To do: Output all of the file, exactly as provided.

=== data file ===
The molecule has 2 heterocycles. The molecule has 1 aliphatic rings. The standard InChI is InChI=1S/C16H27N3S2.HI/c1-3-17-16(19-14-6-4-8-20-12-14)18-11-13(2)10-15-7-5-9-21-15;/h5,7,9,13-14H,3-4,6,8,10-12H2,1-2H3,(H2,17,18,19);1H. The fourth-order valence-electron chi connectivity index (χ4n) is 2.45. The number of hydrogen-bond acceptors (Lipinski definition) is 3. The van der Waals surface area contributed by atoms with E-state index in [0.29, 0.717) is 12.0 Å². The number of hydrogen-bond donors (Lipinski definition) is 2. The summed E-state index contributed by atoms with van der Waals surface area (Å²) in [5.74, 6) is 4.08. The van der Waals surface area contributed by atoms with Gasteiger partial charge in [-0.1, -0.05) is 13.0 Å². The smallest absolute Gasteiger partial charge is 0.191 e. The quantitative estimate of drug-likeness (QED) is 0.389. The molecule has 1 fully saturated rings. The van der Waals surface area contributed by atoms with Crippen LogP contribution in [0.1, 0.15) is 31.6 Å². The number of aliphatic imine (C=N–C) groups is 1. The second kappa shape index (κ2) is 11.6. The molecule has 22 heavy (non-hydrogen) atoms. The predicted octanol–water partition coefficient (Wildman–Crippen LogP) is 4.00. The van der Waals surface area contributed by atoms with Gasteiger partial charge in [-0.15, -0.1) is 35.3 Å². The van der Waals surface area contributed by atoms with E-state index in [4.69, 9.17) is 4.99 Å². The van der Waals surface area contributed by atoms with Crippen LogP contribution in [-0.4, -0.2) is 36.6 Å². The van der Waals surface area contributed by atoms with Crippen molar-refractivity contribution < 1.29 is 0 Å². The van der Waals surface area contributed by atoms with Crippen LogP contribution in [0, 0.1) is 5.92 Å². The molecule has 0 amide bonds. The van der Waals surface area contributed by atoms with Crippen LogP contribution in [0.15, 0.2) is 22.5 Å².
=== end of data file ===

The molecule has 2 heterocycles. The molecule has 1 aliphatic rings. The standard InChI is InChI=1S/C16H27N3S2.HI/c1-3-17-16(19-14-6-4-8-20-12-14)18-11-13(2)10-15-7-5-9-21-15;/h5,7,9,13-14H,3-4,6,8,10-12H2,1-2H3,(H2,17,18,19);1H. The fourth-order valence-electron chi connectivity index (χ4n) is 2.45. The number of hydrogen-bond acceptors (Lipinski definition) is 3. The van der Waals surface area contributed by atoms with E-state index in [0.29, 0.717) is 12.0 Å². The number of hydrogen-bond donors (Lipinski definition) is 2. The summed E-state index contributed by atoms with van der Waals surface area (Å²) in [5.74, 6) is 4.08. The van der Waals surface area contributed by atoms with Gasteiger partial charge in [-0.1, -0.05) is 13.0 Å². The smallest absolute Gasteiger partial charge is 0.191 e. The quantitative estimate of drug-likeness (QED) is 0.389. The molecule has 1 fully saturated rings. The van der Waals surface area contributed by atoms with Crippen LogP contribution in [0.1, 0.15) is 31.6 Å². The number of aliphatic imine (C=N–C) groups is 1. The second kappa shape index (κ2) is 11.6. The molecule has 22 heavy (non-hydrogen) atoms. The predicted octanol–water partition coefficient (Wildman–Crippen LogP) is 4.00. The van der Waals surface area contributed by atoms with Gasteiger partial charge in [-0.15, -0.1) is 35.3 Å². The van der Waals surface area contributed by atoms with E-state index in [4.69, 9.17) is 4.99 Å². The van der Waals surface area contributed by atoms with Crippen LogP contribution in [-0.4, -0.2) is 36.6 Å². The van der Waals surface area contributed by atoms with Crippen molar-refractivity contribution < 1.29 is 0 Å². The van der Waals surface area contributed by atoms with Crippen LogP contribution in [0, 0.1) is 5.92 Å². The molecule has 0 amide bonds. The van der Waals surface area contributed by atoms with Crippen LogP contribution in [0.15, 0.2) is 22.5 Å².